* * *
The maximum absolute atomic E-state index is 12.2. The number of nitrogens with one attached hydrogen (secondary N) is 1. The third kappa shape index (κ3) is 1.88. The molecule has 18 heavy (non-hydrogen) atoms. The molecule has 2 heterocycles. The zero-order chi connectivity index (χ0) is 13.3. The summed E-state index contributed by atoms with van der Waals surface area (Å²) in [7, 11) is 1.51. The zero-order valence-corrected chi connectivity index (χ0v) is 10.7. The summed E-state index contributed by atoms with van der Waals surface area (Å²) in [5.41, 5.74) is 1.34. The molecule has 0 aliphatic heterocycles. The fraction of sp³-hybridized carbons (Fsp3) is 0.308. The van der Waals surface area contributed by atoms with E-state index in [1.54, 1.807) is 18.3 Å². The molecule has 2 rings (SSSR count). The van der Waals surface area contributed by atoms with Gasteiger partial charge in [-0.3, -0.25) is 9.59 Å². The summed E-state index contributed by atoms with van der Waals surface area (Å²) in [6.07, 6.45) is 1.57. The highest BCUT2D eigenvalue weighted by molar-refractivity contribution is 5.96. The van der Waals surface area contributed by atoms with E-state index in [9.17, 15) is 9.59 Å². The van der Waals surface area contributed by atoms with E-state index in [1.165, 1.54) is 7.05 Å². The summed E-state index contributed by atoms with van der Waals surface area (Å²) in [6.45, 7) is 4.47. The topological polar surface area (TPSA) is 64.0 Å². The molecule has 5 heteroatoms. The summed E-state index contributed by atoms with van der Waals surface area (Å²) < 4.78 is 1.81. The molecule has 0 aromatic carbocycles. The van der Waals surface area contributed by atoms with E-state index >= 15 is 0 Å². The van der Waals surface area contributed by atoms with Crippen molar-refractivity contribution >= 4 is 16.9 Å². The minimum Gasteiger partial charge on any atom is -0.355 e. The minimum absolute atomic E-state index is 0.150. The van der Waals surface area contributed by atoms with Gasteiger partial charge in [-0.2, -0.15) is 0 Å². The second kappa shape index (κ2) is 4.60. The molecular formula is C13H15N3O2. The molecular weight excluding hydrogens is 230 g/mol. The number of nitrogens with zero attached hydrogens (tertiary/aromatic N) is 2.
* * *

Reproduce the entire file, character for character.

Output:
The maximum absolute atomic E-state index is 12.2. The number of nitrogens with one attached hydrogen (secondary N) is 1. The third kappa shape index (κ3) is 1.88. The molecule has 18 heavy (non-hydrogen) atoms. The molecule has 2 heterocycles. The zero-order chi connectivity index (χ0) is 13.3. The summed E-state index contributed by atoms with van der Waals surface area (Å²) in [7, 11) is 1.51. The zero-order valence-corrected chi connectivity index (χ0v) is 10.7. The summed E-state index contributed by atoms with van der Waals surface area (Å²) in [5.41, 5.74) is 1.34. The molecule has 0 aliphatic heterocycles. The fraction of sp³-hybridized carbons (Fsp3) is 0.308. The van der Waals surface area contributed by atoms with E-state index in [1.54, 1.807) is 18.3 Å². The molecule has 2 rings (SSSR count). The van der Waals surface area contributed by atoms with Gasteiger partial charge in [-0.3, -0.25) is 9.59 Å². The summed E-state index contributed by atoms with van der Waals surface area (Å²) in [6.07, 6.45) is 1.57. The highest BCUT2D eigenvalue weighted by molar-refractivity contribution is 5.96. The van der Waals surface area contributed by atoms with E-state index in [9.17, 15) is 9.59 Å². The van der Waals surface area contributed by atoms with E-state index in [1.165, 1.54) is 7.05 Å². The summed E-state index contributed by atoms with van der Waals surface area (Å²) in [6.45, 7) is 4.47. The topological polar surface area (TPSA) is 64.0 Å². The molecule has 5 heteroatoms. The summed E-state index contributed by atoms with van der Waals surface area (Å²) < 4.78 is 1.81. The molecule has 0 aromatic carbocycles. The van der Waals surface area contributed by atoms with E-state index >= 15 is 0 Å². The van der Waals surface area contributed by atoms with Crippen molar-refractivity contribution >= 4 is 16.9 Å². The minimum Gasteiger partial charge on any atom is -0.355 e. The minimum absolute atomic E-state index is 0.150. The van der Waals surface area contributed by atoms with Gasteiger partial charge in [-0.2, -0.15) is 0 Å². The second kappa shape index (κ2) is 4.60. The molecular formula is C13H15N3O2. The molecular weight excluding hydrogens is 230 g/mol. The number of nitrogens with zero attached hydrogens (tertiary/aromatic N) is 2.